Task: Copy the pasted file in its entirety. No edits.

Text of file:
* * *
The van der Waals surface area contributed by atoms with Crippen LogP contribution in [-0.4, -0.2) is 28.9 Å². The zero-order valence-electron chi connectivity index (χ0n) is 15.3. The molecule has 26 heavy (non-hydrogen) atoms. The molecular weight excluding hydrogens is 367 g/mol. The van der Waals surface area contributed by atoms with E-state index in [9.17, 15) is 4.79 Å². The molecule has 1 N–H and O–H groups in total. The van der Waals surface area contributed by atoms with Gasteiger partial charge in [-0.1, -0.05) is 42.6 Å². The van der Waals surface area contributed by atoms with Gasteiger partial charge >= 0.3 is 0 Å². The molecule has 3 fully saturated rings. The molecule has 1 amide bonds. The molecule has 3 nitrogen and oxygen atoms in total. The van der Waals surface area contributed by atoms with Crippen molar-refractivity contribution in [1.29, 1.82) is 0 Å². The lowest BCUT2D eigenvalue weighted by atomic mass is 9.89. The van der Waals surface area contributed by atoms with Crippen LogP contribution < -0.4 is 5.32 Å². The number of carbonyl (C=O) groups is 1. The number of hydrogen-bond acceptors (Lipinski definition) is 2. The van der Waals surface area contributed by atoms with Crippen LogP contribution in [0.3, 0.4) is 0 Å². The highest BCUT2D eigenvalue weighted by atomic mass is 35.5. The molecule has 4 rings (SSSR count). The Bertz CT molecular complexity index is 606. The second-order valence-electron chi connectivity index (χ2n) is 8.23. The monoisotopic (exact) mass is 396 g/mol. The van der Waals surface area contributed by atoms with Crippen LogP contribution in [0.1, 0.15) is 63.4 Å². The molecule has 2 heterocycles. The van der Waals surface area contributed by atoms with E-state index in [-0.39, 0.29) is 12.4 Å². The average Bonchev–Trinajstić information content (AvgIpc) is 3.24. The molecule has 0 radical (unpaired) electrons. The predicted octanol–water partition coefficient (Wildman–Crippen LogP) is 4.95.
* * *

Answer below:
The van der Waals surface area contributed by atoms with Crippen LogP contribution in [-0.4, -0.2) is 28.9 Å². The zero-order valence-electron chi connectivity index (χ0n) is 15.3. The molecule has 26 heavy (non-hydrogen) atoms. The molecular weight excluding hydrogens is 367 g/mol. The van der Waals surface area contributed by atoms with E-state index in [9.17, 15) is 4.79 Å². The molecule has 1 N–H and O–H groups in total. The van der Waals surface area contributed by atoms with Gasteiger partial charge in [-0.1, -0.05) is 42.6 Å². The van der Waals surface area contributed by atoms with Gasteiger partial charge >= 0.3 is 0 Å². The molecule has 3 fully saturated rings. The molecule has 1 amide bonds. The molecule has 3 nitrogen and oxygen atoms in total. The van der Waals surface area contributed by atoms with Crippen molar-refractivity contribution in [1.29, 1.82) is 0 Å². The lowest BCUT2D eigenvalue weighted by atomic mass is 9.89. The van der Waals surface area contributed by atoms with Crippen LogP contribution < -0.4 is 5.32 Å². The number of carbonyl (C=O) groups is 1. The number of hydrogen-bond acceptors (Lipinski definition) is 2. The van der Waals surface area contributed by atoms with Crippen LogP contribution in [0.3, 0.4) is 0 Å². The highest BCUT2D eigenvalue weighted by atomic mass is 35.5. The molecule has 4 rings (SSSR count). The Bertz CT molecular complexity index is 606. The second-order valence-electron chi connectivity index (χ2n) is 8.23. The monoisotopic (exact) mass is 396 g/mol. The van der Waals surface area contributed by atoms with Crippen LogP contribution in [0.1, 0.15) is 63.4 Å². The molecule has 2 heterocycles. The van der Waals surface area contributed by atoms with E-state index in [-0.39, 0.29) is 12.4 Å². The average Bonchev–Trinajstić information content (AvgIpc) is 3.24. The molecule has 0 radical (unpaired) electrons. The predicted octanol–water partition coefficient (Wildman–Crippen LogP) is 4.95.